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Dressed to inspire, astonish & impress

Jack Sparrow costume used in several Pirates of the Caribbean films

Costume photo courtesy of Cosprop Ltd., London, England

Speaking of sets, each outfit will boast a mini-set of its own. “We’ll create visual experiences around the costumes with printed or painted backdrops and props for the platforms,” says Jan Crocker, Heritage’s exhibits manager. The exhibit also features movie clips of the actors, as well as photos of the actors out of costume, Spear says, “so we may see how the costumes help the actors to ‘become’ their characters. We’ll also feature quotes from the stars about their experiences in the film, and how the costumes influenced their acting.”

Of all the costumes on display, none helped an actor transform himself into character more completely than the Captain Jack Sparrow outfit, which transformed Depp into a wily, carousing buccaneer. While Sparrow’s costumes and props have evolved as the series has progressed—reflecting the character’s personal journey and adventures—this exhibit displays what the good captain wore when moviegoers first met him more than a decade ago in Pirates of the Caribbean: The Curse of the Black Pearl.

In addition to Sparrow’s well-known tri-cornered leather hat, visitors can view a mannequin sporting the captain’s frock coat, deep-cuffed boots, white shirt, wide black belt with a large buckle, long sleeveless vest, a large scarf worn at the waist, and diagonal leather belt with a buckle that holds his sword. All the clothes bear a distressed look, emphasizing the rugged life of a pirate. Sparrow’s costume—created by British costume designer Penny Rose in very close collaboration with Depp—is a textbook example of how costume design can play a key role in the making of an iconic movie character.

“Costumes are one tool that can bring a director’s vision—and a character—to life,” says Jennifer Varekamp, a Boston-based theatrical costume designer and associate professor of fashion design at the Massachusetts College of Art and Design. “Like reading a good book—or enjoying any piece of great art—a quality film transports a moviegoer to another place and elicits a strong emotional reaction.”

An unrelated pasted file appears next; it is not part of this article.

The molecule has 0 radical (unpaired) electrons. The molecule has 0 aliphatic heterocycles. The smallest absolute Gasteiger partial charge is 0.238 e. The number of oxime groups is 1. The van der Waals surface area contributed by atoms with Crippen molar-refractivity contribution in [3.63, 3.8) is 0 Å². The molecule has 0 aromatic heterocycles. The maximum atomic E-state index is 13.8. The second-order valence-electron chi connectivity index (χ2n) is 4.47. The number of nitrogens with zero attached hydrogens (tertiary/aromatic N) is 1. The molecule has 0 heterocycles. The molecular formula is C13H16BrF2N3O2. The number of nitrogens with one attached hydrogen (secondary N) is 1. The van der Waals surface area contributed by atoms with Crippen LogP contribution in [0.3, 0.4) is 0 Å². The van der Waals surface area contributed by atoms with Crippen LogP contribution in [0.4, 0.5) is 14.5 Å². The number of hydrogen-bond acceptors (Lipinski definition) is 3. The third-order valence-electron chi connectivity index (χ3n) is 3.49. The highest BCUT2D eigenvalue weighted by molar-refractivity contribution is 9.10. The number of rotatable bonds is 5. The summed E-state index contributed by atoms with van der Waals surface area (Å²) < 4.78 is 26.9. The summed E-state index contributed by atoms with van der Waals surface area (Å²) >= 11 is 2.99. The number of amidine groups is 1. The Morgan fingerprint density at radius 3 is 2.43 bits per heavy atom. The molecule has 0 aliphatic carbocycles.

“A good movie can be entertaining, but it can also help you look more deeply at your own life,” adds Varekamp, who will deliver one of two lectures about the art of costume design at Heritage this summer. “And when done right, costume design pulls you into the world of the film,” she adds, “and you don’t even notice.”

So it’s by design—if you’ll pardon the expression—that the impact of costume design is an often-overlooked contribution to movie-making magic.

“Costumes set the scene by providing details about where and when the movie takes place, as well as clues about a character’s status, age, class and wealth—as well as their role in the story,” says Jennifer Madden, Heritage’s director of collections and exhibitions. “The costumes in this exhibit are one of a kind and wouldn’t usually be seen outside of a major metropolitan area, so it’s very exciting to bring them to the Cape.”

While the majority of the costumes on exhibit are women’s period dresses and gowns, what the men’s wardrobe lacks in quantity it makes up for in star quality. “The wonderful thing about this exhibit,” says Spear, “is that we have a few men’s costumes in what we’re calling our ‘Bad Boys’ Corner’.”

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